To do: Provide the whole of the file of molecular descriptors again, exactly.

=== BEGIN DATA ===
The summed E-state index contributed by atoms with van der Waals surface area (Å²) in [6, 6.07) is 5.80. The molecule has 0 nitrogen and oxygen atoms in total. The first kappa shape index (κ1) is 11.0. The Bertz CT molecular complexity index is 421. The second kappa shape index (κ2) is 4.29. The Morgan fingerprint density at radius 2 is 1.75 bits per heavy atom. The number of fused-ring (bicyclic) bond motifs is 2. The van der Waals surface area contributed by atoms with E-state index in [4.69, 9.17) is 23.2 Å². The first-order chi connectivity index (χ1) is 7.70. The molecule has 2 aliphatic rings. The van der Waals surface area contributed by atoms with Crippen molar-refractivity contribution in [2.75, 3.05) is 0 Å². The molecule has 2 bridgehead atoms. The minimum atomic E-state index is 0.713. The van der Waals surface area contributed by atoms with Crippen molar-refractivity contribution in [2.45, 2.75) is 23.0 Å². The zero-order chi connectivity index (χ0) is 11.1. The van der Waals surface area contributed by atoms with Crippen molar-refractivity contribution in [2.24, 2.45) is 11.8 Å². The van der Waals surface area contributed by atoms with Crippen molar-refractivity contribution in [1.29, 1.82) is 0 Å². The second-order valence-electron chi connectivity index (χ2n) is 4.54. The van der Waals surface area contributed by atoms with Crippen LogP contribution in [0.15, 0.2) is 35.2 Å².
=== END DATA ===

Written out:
The summed E-state index contributed by atoms with van der Waals surface area (Å²) in [6, 6.07) is 5.80. The molecule has 0 nitrogen and oxygen atoms in total. The first kappa shape index (κ1) is 11.0. The Bertz CT molecular complexity index is 421. The second kappa shape index (κ2) is 4.29. The Morgan fingerprint density at radius 2 is 1.75 bits per heavy atom. The number of fused-ring (bicyclic) bond motifs is 2. The van der Waals surface area contributed by atoms with E-state index in [4.69, 9.17) is 23.2 Å². The first-order chi connectivity index (χ1) is 7.70. The molecule has 2 aliphatic rings. The van der Waals surface area contributed by atoms with Crippen molar-refractivity contribution in [2.75, 3.05) is 0 Å². The molecule has 2 bridgehead atoms. The minimum atomic E-state index is 0.713. The van der Waals surface area contributed by atoms with Crippen molar-refractivity contribution in [2.45, 2.75) is 23.0 Å². The zero-order chi connectivity index (χ0) is 11.1. The van der Waals surface area contributed by atoms with Crippen molar-refractivity contribution in [2.24, 2.45) is 11.8 Å². The van der Waals surface area contributed by atoms with Crippen molar-refractivity contribution in [1.29, 1.82) is 0 Å². The second-order valence-electron chi connectivity index (χ2n) is 4.54. The van der Waals surface area contributed by atoms with Crippen LogP contribution in [0.15, 0.2) is 35.2 Å².